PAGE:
Rapid SoC Design: On Architectures, Methodologies and Frameworks
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With the end of Dennard’s scaling and a slowdown in Moore’s Law, system architects have developed several techniques to deliver on the traditional performance and power improvements we have come to expect. The various techniques adopted to combat the slowing of Moore’s Law directly translates to an increase in complexity for modern system-on-chips (SoCs). This increase in complexity in turn leads to an increase in design effort and validation time for hardware and the accompanying software stacks.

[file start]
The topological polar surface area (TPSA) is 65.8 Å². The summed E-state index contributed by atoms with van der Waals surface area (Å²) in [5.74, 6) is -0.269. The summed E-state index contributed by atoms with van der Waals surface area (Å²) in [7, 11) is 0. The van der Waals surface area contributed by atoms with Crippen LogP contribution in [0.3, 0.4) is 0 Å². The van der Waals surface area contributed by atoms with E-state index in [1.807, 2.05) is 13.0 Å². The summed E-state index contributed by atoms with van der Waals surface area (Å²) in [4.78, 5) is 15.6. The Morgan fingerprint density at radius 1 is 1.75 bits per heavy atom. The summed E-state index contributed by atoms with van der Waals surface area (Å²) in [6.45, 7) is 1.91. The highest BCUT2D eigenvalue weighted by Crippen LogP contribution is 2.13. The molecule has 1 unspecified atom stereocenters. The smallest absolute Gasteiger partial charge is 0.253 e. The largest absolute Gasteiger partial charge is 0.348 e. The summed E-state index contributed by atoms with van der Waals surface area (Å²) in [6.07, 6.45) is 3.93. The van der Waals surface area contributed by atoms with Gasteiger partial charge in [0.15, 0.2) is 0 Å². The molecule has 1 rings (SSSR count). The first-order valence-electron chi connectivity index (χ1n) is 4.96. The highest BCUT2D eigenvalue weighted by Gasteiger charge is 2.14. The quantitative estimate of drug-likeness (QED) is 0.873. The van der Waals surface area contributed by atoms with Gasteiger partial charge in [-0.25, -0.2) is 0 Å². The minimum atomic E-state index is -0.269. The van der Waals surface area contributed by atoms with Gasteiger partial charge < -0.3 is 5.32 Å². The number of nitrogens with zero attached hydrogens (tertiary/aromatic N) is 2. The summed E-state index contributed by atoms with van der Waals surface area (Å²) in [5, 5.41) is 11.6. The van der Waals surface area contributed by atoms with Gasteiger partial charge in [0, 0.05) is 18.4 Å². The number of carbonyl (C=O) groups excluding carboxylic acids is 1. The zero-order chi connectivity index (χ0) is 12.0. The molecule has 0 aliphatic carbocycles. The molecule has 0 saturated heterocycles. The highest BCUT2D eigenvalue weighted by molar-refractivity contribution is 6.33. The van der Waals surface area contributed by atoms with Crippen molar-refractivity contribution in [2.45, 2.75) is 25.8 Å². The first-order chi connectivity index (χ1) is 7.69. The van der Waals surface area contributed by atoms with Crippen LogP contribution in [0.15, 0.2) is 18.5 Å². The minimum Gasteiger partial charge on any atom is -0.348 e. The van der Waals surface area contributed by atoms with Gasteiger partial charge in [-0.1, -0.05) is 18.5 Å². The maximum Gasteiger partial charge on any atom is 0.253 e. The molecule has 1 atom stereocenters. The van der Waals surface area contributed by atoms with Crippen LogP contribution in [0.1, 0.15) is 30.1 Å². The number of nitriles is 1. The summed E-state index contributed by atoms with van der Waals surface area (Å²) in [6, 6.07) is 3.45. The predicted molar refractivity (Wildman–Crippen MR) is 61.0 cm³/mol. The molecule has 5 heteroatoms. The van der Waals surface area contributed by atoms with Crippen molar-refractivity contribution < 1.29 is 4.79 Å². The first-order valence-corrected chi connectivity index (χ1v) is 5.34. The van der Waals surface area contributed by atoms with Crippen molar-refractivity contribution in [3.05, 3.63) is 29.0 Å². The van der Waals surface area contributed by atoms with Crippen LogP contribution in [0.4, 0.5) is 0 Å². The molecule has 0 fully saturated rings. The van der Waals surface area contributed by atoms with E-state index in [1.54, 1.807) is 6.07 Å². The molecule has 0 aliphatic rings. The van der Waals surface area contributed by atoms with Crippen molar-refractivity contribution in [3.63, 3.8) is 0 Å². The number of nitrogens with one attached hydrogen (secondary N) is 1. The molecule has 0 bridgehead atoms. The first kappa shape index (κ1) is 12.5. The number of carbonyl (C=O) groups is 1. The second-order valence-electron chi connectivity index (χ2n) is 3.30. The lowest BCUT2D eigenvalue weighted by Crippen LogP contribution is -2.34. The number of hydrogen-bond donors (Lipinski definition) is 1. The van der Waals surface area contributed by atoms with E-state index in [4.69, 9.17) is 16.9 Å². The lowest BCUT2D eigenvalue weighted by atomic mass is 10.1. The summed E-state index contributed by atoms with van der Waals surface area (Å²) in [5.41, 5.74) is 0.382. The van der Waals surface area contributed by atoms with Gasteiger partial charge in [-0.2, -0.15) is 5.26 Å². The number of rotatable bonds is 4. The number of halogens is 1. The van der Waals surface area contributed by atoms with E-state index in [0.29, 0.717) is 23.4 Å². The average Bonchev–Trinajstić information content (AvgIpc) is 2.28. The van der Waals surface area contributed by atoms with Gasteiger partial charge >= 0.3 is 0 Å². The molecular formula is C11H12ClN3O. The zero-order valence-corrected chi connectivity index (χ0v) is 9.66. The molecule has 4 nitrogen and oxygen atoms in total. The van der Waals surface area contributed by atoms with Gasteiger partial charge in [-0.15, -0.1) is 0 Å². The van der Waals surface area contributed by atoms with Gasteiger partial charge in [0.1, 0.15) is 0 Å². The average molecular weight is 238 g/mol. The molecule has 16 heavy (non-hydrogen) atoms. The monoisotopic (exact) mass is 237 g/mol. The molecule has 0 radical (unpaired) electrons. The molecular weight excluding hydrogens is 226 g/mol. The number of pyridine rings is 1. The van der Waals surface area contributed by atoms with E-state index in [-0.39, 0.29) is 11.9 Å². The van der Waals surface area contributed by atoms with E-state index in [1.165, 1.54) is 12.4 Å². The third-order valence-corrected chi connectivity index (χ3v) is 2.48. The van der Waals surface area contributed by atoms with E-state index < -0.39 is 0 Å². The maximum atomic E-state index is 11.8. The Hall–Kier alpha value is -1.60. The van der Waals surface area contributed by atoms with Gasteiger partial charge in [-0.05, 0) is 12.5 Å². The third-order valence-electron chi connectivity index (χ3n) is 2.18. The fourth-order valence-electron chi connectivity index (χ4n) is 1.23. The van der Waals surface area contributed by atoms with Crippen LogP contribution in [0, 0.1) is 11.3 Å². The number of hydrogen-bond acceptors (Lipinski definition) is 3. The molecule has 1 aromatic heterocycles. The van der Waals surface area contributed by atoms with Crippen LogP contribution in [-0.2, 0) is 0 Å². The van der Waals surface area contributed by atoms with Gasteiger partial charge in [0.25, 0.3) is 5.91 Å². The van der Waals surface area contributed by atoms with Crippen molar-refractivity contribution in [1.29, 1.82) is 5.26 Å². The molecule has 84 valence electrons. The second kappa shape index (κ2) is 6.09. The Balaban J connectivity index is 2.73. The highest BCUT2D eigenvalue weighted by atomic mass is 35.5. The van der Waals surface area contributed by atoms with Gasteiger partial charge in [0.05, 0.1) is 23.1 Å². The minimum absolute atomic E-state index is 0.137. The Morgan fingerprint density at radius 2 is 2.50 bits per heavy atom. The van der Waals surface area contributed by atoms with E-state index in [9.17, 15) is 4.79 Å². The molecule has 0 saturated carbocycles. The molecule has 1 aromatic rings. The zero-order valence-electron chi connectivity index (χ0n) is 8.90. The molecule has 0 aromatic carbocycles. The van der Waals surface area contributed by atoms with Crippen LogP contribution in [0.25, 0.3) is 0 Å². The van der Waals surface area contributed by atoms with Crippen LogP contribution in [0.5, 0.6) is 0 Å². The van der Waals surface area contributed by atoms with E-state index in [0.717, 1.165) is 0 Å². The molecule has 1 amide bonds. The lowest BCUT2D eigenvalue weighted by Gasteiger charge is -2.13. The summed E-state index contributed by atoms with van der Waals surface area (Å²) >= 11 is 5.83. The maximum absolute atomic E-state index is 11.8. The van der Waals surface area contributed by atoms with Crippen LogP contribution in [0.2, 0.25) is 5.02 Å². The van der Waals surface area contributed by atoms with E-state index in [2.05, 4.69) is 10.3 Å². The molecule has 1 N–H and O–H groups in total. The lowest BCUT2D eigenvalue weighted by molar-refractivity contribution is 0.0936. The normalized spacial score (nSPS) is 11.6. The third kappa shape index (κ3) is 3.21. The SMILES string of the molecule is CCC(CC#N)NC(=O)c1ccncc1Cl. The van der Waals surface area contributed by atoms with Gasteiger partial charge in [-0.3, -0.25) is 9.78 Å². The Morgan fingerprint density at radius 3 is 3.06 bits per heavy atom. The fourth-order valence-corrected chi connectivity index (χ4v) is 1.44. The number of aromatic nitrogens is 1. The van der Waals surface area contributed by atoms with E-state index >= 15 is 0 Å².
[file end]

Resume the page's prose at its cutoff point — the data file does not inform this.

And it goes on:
This dissertation presents several techniques to address the challenges of rapidly birthing complex SoCs. The first part of this dissertation focuses on foundations and architectures that aid in rapid SoC design. It presents a variety of architectural techniques that were developed and leveraged to rapidly construct complex SoCs at advanced process nodes. The next part of the dissertation focuses on the gap between a completed design model (in RTL form) and its physical manifestation (a GDS file that will be sent to the foundry for fabrication). It presents methodologies and a workflow for rapidly walking a design through to completion at arbitrary technology nodes. It also presents progress on creating tools and a flow that is entirely dependent on open-source tools. The last part presents a framework that not only speeds up the integration of a hardware accelerator into an SoC ecosystem but emphasizes software adoption and usability.
Chair: Assistant Professor Ronald Dreslinski Jr.